I spent hours in the McGill University library looking up women’s myths and symbols, the ancient stories of female leaders and goddesses whose lives were courageous, and stood or fell for an important cause, virtue, country. They were religious, political, common, from all parts of the world. It was so thrilling. I wrote articles for International Women’s Day in the ‘McGill Daily’ and designed tattoos according the meaning of a Celtic or pagan symbol, imagining the sisterhood I was connected to through this necklace of women through time.

In my final year of my undergraduate degree, Hymn to Isis came to life once again, in an independent video project made with three girlfriends. They read the poem and loved it, we sprinkled Jeanette Winterson’s modern myth-making into it and ta-da! Our video connected Eve, a contemporary young woman, with her Lilith and, ultimately, her Isis. We played with lighting, time, slow motion. We shot beautiful images of Eve walking through the snow of a ruined church in Montreal and then merged her into her Lilith self through music and a velvet costume change. In a final scene, this Eve is invited into a circle of candles in her apartment by the hand of Lilith. She sheds her old self; and together, naked, they dance to ancient drumming and the ululation of a songstress beating their passage through Time into Self, collapsing into Isis: three in one, one in three. How we got Tracy’s roommate to act in this, I don’t know, but we were breathless in our creation, very determined. We screened it for our class of nine and only our professor, who perhaps had an appreciation for the abstract, the complexity of our storytelling and editing (and likely for the risqué scenes,) gave us an ‘A’.

Isis, in her slim hardcover, her dusty rose envelop illustrated with whimsical line drawings of women with wide eyes, third eyes, flowers and butterflies has been my constant travel companion. She came with me on road trips across Arizona and through the Canadian Rockies, has come with me to bed, under the dim of morning discovering “the intimacy of the quivering senses poised on the brink of ecstasy, the ebb and flow, membrum erectum, membrum pendulum…” with a boyfriend while we tried to invent what might have been the “500 ways known to the Chinese and the 50 secret ways known only to the Emperor”. She flew off my bookshelf to be read over the phone in a flirtation with a boy who ran a bookstore and zoomed across oceans and time zones to India, in 1999, the first time I went there to work. “Bring a favourite book,” they advised, “something that will ground you should you feel lonely or overwhelmed.” I would be there for close to a year with an Indian non-governmental organization, working with the most marginalized communities for social justice and social change. Hymn to Isis came out one night, in the intimacy of a shared moment: my anchor, my compass.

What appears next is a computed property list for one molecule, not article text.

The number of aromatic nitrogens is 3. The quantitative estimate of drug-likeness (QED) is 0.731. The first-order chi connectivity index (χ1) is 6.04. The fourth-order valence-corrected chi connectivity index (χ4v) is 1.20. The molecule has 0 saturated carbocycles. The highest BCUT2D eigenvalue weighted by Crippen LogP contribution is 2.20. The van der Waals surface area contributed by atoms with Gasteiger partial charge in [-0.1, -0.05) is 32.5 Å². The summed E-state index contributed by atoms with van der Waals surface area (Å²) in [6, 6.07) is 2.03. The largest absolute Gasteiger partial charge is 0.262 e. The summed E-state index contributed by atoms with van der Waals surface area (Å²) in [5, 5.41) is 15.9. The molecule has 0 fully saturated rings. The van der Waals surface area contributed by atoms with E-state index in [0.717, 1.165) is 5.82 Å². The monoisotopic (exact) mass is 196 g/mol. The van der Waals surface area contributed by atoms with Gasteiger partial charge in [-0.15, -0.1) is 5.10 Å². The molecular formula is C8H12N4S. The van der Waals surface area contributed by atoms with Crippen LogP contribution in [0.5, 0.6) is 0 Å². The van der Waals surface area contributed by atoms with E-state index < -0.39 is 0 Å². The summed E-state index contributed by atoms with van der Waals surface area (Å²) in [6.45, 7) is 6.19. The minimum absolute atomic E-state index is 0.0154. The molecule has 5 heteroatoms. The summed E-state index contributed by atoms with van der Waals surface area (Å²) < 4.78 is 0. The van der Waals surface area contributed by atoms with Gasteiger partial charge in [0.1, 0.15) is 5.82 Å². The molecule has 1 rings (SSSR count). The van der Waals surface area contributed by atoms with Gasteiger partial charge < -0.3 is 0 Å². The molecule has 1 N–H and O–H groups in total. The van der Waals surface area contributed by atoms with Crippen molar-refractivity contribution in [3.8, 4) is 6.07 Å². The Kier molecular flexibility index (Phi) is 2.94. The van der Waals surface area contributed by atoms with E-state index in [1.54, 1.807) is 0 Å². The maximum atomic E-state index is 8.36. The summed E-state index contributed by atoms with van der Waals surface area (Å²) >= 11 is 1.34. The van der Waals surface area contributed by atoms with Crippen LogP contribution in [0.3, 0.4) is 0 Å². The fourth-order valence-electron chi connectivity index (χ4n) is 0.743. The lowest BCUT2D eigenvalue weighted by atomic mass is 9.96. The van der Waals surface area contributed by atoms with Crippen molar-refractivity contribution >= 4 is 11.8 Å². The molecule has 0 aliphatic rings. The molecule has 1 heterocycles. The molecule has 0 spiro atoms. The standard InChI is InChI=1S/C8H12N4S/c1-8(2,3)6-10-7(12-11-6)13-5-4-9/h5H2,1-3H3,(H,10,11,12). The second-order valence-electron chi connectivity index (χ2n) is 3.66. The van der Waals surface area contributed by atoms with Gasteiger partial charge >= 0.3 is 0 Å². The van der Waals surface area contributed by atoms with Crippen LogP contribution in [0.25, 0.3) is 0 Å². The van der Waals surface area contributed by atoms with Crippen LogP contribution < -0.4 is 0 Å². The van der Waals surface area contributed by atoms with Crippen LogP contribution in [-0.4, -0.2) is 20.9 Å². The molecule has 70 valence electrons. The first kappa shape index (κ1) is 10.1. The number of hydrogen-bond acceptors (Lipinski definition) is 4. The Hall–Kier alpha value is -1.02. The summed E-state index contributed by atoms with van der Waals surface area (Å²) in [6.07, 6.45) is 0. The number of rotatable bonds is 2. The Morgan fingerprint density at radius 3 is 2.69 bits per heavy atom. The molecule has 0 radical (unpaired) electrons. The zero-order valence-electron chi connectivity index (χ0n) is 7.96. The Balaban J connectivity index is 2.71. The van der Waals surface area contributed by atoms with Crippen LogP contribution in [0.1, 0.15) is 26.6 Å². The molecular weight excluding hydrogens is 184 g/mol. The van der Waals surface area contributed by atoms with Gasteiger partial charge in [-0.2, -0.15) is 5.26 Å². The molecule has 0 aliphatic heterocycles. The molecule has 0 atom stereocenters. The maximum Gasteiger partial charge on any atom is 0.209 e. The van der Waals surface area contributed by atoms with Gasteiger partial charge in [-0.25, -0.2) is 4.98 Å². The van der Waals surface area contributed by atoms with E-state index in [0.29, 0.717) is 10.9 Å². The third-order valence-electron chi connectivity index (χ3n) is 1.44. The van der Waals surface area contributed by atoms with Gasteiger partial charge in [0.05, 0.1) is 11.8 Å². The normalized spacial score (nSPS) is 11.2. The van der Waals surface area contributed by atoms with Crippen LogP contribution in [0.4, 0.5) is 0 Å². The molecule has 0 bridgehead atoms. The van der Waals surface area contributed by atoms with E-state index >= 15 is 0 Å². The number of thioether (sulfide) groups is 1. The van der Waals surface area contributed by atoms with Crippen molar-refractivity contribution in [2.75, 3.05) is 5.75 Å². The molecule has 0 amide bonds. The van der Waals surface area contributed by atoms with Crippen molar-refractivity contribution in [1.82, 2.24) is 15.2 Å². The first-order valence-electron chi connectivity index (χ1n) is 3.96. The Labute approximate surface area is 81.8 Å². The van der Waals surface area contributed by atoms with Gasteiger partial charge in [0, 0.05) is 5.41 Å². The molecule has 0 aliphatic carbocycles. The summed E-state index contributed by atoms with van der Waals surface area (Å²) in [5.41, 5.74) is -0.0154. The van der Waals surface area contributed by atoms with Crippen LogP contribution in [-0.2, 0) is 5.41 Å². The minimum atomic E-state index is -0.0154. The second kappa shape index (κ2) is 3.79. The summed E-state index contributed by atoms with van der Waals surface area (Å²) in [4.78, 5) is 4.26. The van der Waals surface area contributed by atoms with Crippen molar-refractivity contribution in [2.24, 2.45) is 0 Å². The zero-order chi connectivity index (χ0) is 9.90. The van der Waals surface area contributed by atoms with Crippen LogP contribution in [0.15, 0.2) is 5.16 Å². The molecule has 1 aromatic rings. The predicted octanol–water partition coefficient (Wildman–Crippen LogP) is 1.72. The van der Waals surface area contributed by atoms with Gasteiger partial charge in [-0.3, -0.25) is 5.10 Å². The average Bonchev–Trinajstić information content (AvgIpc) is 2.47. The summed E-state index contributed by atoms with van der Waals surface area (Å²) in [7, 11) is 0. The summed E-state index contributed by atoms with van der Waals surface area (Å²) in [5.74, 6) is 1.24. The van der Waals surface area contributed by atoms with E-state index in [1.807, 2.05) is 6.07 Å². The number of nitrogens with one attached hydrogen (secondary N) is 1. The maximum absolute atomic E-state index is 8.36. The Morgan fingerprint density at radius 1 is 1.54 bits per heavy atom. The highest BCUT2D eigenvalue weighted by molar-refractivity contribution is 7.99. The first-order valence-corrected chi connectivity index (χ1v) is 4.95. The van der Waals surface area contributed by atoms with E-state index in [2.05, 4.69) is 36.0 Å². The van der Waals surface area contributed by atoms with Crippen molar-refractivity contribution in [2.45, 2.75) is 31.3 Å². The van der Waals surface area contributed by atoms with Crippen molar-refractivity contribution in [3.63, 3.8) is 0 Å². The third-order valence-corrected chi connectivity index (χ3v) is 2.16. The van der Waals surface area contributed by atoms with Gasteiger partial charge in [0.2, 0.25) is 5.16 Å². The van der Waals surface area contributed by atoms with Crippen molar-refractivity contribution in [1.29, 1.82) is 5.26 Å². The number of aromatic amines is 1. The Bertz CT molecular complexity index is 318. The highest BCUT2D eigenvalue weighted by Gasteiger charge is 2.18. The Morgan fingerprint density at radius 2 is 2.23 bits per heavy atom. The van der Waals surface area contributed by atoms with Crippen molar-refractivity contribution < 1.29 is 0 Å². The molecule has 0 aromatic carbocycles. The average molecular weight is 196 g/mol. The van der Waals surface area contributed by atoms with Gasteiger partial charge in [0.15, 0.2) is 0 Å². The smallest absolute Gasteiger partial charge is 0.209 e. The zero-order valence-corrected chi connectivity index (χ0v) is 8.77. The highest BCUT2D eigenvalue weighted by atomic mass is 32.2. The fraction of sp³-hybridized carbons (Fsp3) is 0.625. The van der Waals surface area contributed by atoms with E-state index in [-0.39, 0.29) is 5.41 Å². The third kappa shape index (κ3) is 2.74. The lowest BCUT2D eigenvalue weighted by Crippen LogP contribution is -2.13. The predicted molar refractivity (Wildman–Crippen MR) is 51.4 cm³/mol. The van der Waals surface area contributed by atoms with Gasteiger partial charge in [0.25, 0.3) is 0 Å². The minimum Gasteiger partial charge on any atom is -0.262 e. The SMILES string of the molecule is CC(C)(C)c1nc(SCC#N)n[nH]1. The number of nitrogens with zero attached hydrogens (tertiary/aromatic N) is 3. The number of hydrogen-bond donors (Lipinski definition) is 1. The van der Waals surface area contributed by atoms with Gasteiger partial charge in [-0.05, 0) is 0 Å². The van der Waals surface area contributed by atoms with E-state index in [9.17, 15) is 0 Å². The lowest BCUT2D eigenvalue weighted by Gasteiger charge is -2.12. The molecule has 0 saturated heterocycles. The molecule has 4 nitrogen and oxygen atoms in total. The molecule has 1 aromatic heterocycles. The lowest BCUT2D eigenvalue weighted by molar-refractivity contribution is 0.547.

I had brought The Hobbit, too, but it was Isis that initiated an intense bonding with my female roommates one dusty evening after a week in the chaos, colour of hope and despair of Indian social justice work. Our male roommate, Graham, was gone to the field, so Michelle, Betty and I sat together one evening after celebrating Shabbat with our ritual meal of kosher Pizza Hut. The roar of rickshaws and clang of urban cattle outside our window accompanied us on this hot night in Ahmedabad, the old capital of Gujarat, in central India. We were there through an internship with Aga Khan Foundation Canada, one Jew from Montreal, a pragmatic atheist from Harrison, BC, and me having come only with my questions about religion and faith. Working in a Jesuit-founded secular organization, I found myself seeking.